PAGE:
Nourishing Skin Oil (Optional)
And finally, you can add a few tablespoons of a neutral oil that you would put on your skin, such as sweet almond oil or coconut oil. I personally prefer to NOT add oil to my bath salts as it creates a ring around the tub, but some people are into it. You do you. I’d rather use the oil on my skin after the bath to keep it out of the tub. Adding oil also shortens the shelflife of your bath salts because oils can spoil. If you add oil, use your bath salts within three months.
How to Make Homemade Bath Salts
I give you the full recipe and method below that you can save and print to refer back to later. In general, you’ll mix 3 cups of Epsom salt with about 1.5 cups of coarse sea salt and 1/2 cup baking soda, then add 15-20 drops of essentials oils and mix. Store in a cool, dry place and use about 1/2 cup in each hot bath. Again, print the recipe below.
IMPORTANT! Baking soda in glass jars can develop high air pressure in humidity or at high elevations. A reader mentioned that a glass jar of her bath salts exploded after sitting in her cabinet in a glass jar. This hasn’t ever happened to us and we’re glad she’s ok. We researched this and found out that on very rare occasions, the humidity in the environment (or other factors such as elevation) can interact with and activate baking soda, which will cause air pressure to build in an airtight container. We recommend punching a few holes in the top of your lid if you’re going to store this in a glass jar or air-tight container to avoid exploding bath salts. Or, store these in a plastic bag or container that is not air-tight to prevent air pressure from building up.
I love these homemade bath salts with either all lavender essential oil or a mix of 10 drops each lavender and sweet orange essential oils. You can choose any scent or combination, just use 15-20 drops total of the essential oils. If you make these bath salts, let us know and leave a star rating in the comments below to help other readers in our community.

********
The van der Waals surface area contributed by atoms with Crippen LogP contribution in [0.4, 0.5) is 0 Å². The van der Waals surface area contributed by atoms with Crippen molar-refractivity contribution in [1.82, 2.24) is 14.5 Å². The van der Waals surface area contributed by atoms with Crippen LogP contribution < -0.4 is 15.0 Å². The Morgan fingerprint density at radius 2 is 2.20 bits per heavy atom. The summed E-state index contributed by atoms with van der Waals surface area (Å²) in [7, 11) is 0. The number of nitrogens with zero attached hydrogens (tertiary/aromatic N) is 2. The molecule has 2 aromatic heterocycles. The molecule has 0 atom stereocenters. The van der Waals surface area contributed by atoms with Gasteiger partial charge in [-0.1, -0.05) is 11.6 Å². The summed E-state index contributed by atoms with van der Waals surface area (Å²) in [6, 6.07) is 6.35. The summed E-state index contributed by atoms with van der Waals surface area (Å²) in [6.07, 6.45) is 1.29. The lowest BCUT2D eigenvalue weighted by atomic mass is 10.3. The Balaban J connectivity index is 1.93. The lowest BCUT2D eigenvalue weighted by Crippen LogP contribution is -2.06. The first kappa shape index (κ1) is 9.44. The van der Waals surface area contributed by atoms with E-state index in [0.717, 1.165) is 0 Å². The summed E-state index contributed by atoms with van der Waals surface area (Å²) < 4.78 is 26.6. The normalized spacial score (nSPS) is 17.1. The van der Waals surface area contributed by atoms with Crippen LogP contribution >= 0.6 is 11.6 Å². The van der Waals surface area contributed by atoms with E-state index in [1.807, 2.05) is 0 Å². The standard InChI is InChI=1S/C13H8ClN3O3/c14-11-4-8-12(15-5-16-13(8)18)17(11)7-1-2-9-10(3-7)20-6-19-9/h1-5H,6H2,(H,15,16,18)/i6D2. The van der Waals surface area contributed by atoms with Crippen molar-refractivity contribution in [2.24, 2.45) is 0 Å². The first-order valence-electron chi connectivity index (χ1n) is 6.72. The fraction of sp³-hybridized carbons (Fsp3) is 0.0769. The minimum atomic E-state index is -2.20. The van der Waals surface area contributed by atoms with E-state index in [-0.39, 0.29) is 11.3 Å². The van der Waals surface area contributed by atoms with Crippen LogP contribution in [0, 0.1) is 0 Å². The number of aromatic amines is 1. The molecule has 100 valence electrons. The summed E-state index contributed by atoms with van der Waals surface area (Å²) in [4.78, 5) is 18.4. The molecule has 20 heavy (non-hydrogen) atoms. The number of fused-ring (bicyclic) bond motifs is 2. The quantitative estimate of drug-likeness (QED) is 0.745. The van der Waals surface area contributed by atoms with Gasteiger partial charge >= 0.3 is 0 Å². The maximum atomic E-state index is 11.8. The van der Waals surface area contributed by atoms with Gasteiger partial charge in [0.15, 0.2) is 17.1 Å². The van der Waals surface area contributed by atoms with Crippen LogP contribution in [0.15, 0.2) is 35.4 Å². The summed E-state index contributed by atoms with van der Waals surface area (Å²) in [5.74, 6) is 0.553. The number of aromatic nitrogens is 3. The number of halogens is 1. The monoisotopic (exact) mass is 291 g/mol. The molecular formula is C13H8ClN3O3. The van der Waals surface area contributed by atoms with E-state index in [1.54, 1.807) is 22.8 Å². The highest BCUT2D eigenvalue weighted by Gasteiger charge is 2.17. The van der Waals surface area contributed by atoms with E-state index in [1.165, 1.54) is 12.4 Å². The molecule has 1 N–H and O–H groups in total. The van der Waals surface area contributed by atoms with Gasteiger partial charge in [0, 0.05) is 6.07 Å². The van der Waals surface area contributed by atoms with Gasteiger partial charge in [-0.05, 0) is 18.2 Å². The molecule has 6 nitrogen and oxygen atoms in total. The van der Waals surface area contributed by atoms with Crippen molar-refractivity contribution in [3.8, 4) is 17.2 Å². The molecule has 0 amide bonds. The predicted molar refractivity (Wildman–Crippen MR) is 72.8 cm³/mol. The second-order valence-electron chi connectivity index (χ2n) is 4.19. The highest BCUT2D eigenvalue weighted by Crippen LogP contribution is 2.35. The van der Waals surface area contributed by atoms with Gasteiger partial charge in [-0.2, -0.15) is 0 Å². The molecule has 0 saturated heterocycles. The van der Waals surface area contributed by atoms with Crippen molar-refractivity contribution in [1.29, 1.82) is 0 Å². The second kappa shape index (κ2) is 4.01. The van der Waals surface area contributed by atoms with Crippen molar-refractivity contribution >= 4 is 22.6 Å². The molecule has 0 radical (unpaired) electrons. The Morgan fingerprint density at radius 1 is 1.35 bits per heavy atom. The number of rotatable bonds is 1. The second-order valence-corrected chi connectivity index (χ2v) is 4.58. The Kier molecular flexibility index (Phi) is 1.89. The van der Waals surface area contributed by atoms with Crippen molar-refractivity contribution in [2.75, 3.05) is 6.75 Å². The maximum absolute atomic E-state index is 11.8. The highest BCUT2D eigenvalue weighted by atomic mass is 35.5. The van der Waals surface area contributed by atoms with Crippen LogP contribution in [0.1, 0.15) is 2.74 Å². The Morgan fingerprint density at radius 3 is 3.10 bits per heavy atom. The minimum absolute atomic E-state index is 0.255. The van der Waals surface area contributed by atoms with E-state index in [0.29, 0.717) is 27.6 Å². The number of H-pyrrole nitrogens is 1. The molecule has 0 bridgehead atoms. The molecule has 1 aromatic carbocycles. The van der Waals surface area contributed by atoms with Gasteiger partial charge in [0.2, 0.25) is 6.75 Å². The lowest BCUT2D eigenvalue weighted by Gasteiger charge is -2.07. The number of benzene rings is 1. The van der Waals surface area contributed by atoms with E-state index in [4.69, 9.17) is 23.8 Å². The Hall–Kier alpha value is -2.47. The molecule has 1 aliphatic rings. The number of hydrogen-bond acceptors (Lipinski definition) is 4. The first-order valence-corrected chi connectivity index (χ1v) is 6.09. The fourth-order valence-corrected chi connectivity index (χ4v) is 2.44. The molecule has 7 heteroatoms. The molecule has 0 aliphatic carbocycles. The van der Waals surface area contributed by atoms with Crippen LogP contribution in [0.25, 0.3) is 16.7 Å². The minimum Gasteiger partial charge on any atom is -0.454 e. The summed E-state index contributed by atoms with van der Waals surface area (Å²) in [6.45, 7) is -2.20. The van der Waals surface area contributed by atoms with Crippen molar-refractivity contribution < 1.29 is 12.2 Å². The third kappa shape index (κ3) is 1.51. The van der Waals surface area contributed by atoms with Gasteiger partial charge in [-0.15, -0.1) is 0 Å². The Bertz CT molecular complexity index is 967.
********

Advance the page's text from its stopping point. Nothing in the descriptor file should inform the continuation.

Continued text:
3 cups plain Epsom salt
1.5 cups coarse sea salt (such a pink Himalayan sea salt)
1/2 cup baking soda
20 drops essential oils of your choice (I like 10 drops lavender and 10 drops sweet orange)
optional: 2-3 tablespoons dried flowers if they are easy to get
optional: 2 tablespoons almond oil or coconut oil if you like oil in your bath salts (I prefer none)
Mix all ingredients in a large glass bowl using clean hands or a clean spatula. Store in glass containers until use; mason jars work great (but be sure to punch a few holes in the lid to prevent air pressure from building up*). Or, store in plastic bags or containers that allow some airflow. Store in a cool, dry place up to 6 months (3 months if you use oil).
Enjoy about 1/2 cup to 1 full cup in each hot bath for a wonderful and relaxing bath. This recipe makes about 5 cups total, which should last you about 5-10 baths total.
Wonderful Scents + Combinations for Homemade Bath Salts:
If desired, you can change the ratio of salts in your homemade bath salts. You can use all 4 cups Epsom salt, or 2 cups Epsom salt and 2 cups coarse sea salt, or 4 cups total salts based on what you have to work with. I really like the combination of 3 cups Epsom salt with 1 cup coarse pink Himalayan sea salt, but use what you have to work with.
Tip for Easy Clean Up
When I make this for myself for home use, I skip adding extra skin-nourishing oils (I still use essential oils) and skip the flowers for easier clean up in the bathtub.
*On very rare occasions, the humidity in the environment can interact with and activate baking soda, which will cause air pressure to build in an airtight container. A variety of conditions such as humidity and elevation can cause this. We recommend punching a few holes in the top of your lid if you’re going to store this in a glass jar or air-tight container to avoid exploding bath salts. However you store them, just be sure that the container allows for some airflow.